6. Hike Sacajawea Peak

Enjoy excellent family hikes around Bozeman.
Enjoy excellent family hikes around Bozeman.

Visit Bozeman

The Bridger Mountains line the eastern side of the Gallatin Valley, forming an impressive barrier visible from anywhere in Bozeman. One of the most prominent peaks, Sacajawea, is a favorite of local hikers, and for good reason — the 4.1-mile out-and-back is rated as a moderate hike and is best suited for teenaged children and older, but the view from the top is well worth the climb of 1935 vertical feet. Mountain goats dot the rocky trail, offering convenient distractions during the climb! Those with smaller children can seek the nearby “M” trail, suitable for all ages.

7. Stand-Up Paddleboard on Hyalite Reservoir

Most outdoor shops in Bozeman offer stand-up paddleboard rentals. Smaller kids enjoy sitting on the board while being propelled by a paddler, and there’s hardly a better way to take in the scenery! Hyalite Reservoir, located 10.5 miles up Hyalite Canyon south of Bozeman, is a favorite location for stand-up paddleboarding. Fishing and picnic areas help break up the day, and the reservoir offers easy access with paved parking areas.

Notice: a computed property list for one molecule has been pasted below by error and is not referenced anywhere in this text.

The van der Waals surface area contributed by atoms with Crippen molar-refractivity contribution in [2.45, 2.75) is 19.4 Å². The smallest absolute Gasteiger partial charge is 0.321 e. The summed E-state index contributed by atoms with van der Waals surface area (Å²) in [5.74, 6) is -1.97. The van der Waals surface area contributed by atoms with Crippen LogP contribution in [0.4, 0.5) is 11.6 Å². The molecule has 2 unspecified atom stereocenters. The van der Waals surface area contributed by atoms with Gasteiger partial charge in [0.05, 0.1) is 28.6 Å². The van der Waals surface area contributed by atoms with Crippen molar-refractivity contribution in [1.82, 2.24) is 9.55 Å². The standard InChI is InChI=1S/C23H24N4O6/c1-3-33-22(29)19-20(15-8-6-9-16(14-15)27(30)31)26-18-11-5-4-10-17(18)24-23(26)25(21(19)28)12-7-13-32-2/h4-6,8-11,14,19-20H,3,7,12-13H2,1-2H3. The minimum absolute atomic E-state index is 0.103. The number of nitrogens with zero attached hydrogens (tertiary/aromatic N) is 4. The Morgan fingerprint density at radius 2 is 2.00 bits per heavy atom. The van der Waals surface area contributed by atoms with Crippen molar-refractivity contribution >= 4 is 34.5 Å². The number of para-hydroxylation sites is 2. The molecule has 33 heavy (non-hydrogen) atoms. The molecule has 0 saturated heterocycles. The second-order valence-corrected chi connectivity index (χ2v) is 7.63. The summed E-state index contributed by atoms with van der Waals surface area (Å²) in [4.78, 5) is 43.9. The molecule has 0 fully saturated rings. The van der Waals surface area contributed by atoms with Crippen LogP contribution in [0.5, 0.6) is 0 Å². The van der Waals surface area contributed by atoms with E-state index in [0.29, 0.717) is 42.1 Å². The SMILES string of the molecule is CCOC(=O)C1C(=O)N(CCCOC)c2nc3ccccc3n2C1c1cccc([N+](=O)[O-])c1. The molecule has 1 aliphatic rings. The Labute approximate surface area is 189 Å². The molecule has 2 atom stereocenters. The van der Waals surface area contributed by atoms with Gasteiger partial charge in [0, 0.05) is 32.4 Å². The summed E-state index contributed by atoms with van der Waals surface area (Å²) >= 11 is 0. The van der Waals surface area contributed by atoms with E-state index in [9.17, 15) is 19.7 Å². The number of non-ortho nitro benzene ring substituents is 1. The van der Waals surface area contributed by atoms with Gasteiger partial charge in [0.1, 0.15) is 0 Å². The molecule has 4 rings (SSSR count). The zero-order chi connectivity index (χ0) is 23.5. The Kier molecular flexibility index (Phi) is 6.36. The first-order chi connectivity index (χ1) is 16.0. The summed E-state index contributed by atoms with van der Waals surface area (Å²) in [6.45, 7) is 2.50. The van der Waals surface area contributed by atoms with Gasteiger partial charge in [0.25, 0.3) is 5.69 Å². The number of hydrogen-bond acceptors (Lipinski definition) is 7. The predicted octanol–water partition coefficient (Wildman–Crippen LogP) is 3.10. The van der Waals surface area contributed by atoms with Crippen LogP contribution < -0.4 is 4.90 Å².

8. Wildlife Watch in Yellowstone National Park

Prepare to see plenty of roadside Bison at Yellowstone.
Prepare to see plenty of roadside Bison at Yellowstone.

Mark R Frye

It’s hard to imagine a family vacation to the Bozeman area without a slight detour to nearby Yellowstone National Park. An hour-and-a-half drive will transport visitors to the national park’s plethora of activities, including wildlife watching, hiking, boardwalk-strolling, and scenic drives. Children delight in making a list of species sighted and keeping count of how many bison are on the roadway.

9. Stroll the Gallagator Trail

Running more than 1.5 miles through the east side of Bozeman, the Gallagator Trail is well-utilized by locals looking for an evening stroll with their dog or a quick post-work run. The largely-flat, crushed-stone trail is easy for users of all ages and can accommodate a stroller. Climbing rocks are dotted throughout the trail. It connects easily to downtown, offering the perfect opportunity to top off a stroll with a coffee or ice cream.

10. Tube the Madison River

Summertime in Montana means hot weather, and there’s no better way to escape the heat than to get in the water. Local outdoor shops offer float tube rentals and shuttles to the nearby Madison River, where a popular stretch through Bear Trap Canyon sees steady tuber traffic throughout the busy summer months. The river’s slow, meandering course offers a relaxing escape on the steamiest days.

Originally written by RootsRated Media for Bozeman Tourism.

Featured image provided by Visit Bozeman

Kühl Editor

At KÜHL, the passion remains to get outdoors and have fun. Our Born in the Mountains contributors share their love for the mountain culture with their stories, reflections and photographs.